The Real Deal New York

New York Wheel investors are trying to boot chairman of the board: suit

Meir Laufer is the original developer behind the Staten Island megaproject

January 22, 2016 04:10PM
By Katherine Clarke

Meir Laufer and a rendering of the New York Wheel

Meir Laufer and a rendering of the New York Wheel

The majority investors in the New York Wheel are moving to put its original developer in the ejector seat.

Meir Laufer, who had the original vision for the Staten Island project, has filed for an injunction to stop Joseph Nakash, Andrew Ratner, Jay Anderson and Lloyd Goldman — who together form Wheel Estate LLC — from ousting him as chairman of the wheel’s board of directors. That’s according to documents filed in State Supreme Court Thursday. 

The maneuver follows months of the Wheel Estate partners fighting Laufer and Eric Kaufman, who both say they have been sidelined from the project.

In a board meeting Jan. 7, wheel CEO Rich Marin allegedly informed board members that statements made by Laufer as part of his defense in a public legal battle between the investors were “against the best interests” of the company and hurt the wheel’s ability to raise funds.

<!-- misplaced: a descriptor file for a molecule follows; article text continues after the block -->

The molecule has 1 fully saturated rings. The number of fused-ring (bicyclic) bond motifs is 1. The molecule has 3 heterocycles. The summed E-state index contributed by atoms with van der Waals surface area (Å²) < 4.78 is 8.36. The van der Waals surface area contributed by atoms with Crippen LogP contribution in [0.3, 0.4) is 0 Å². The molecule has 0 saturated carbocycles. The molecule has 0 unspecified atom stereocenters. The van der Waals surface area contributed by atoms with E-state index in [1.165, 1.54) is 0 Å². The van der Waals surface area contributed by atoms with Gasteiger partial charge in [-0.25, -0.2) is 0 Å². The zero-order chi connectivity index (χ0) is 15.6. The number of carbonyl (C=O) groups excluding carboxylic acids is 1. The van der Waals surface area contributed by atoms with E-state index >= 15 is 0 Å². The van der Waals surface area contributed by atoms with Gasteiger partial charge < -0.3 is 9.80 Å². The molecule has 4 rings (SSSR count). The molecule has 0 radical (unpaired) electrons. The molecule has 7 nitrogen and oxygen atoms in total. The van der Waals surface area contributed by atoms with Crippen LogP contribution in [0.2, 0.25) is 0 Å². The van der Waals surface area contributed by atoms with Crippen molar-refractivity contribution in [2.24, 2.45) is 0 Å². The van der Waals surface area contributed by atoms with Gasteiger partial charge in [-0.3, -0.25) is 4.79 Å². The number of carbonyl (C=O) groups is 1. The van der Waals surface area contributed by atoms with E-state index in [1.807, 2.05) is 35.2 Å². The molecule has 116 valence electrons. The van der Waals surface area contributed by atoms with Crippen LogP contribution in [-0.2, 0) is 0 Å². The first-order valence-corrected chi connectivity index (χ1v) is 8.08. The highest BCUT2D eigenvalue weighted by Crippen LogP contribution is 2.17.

The battle dates back to August, when Wheel Estate LLC asked a judge to approve reducing Laufer’s equity stake in the project to just 11.08 percent and Kaufman’s stake to just 1.08 percent. They said Laufer and Kaufman had been unable to pony up the funds to meet several capital calls to the board.

Laufer responded by saying the capital calls violated the terms of the wheel’s operating agreement and accused the other investors of sidelining him in part due to his Hasidic background, which his partners supposedly said was bad for business.

These “public disclosures” from Laufer caused “questions from lenders” as well as from existing investors and future investors, Marin is alleged to have told board members earlier this month.

The board allegedly informed Laufer of its intention to vote him out as chairman Jan. 11. In the letter, the board accused Laufer of “fraud, gross negligence or willful misconduct” but did not specify the exact offenses.

On Jan. 19, Laufer tapped JAMS, the arbitration and mediation service, to help the parties work out their differences, according to court documents, but requires an injunction to prevent his ouster in the interim.

Laufer’s attorney, Kenneth Rubinstein, was not immediately available for comment.